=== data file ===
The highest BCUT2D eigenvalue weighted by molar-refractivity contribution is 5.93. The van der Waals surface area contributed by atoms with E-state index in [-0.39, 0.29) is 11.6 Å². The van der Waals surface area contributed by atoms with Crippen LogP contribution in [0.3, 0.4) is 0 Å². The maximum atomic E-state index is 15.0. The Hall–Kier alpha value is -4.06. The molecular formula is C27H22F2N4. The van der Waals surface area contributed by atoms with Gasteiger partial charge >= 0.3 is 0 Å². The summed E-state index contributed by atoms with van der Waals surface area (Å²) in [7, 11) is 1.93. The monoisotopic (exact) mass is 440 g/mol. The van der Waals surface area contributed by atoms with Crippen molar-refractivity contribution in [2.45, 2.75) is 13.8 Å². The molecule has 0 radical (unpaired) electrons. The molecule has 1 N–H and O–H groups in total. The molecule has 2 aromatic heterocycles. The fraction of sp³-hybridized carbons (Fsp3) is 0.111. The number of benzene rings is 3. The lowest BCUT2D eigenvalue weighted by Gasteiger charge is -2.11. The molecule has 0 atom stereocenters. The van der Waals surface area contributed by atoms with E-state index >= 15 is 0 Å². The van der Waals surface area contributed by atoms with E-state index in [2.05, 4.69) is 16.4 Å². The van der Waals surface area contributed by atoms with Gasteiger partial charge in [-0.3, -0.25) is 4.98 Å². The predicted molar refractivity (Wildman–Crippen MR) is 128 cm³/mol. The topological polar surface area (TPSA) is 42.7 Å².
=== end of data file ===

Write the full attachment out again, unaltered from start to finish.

The highest BCUT2D eigenvalue weighted by molar-refractivity contribution is 5.93. The van der Waals surface area contributed by atoms with E-state index in [-0.39, 0.29) is 11.6 Å². The van der Waals surface area contributed by atoms with Crippen LogP contribution in [0.3, 0.4) is 0 Å². The maximum atomic E-state index is 15.0. The Hall–Kier alpha value is -4.06. The molecular formula is C27H22F2N4. The van der Waals surface area contributed by atoms with Gasteiger partial charge >= 0.3 is 0 Å². The summed E-state index contributed by atoms with van der Waals surface area (Å²) in [7, 11) is 1.93. The monoisotopic (exact) mass is 440 g/mol. The van der Waals surface area contributed by atoms with Crippen molar-refractivity contribution in [2.45, 2.75) is 13.8 Å². The molecule has 0 radical (unpaired) electrons. The molecule has 1 N–H and O–H groups in total. The molecule has 2 aromatic heterocycles. The fraction of sp³-hybridized carbons (Fsp3) is 0.111. The number of benzene rings is 3. The lowest BCUT2D eigenvalue weighted by Gasteiger charge is -2.11. The molecule has 0 atom stereocenters. The van der Waals surface area contributed by atoms with E-state index >= 15 is 0 Å². The van der Waals surface area contributed by atoms with E-state index in [2.05, 4.69) is 16.4 Å². The van der Waals surface area contributed by atoms with Gasteiger partial charge in [-0.3, -0.25) is 4.98 Å². The predicted molar refractivity (Wildman–Crippen MR) is 128 cm³/mol. The topological polar surface area (TPSA) is 42.7 Å².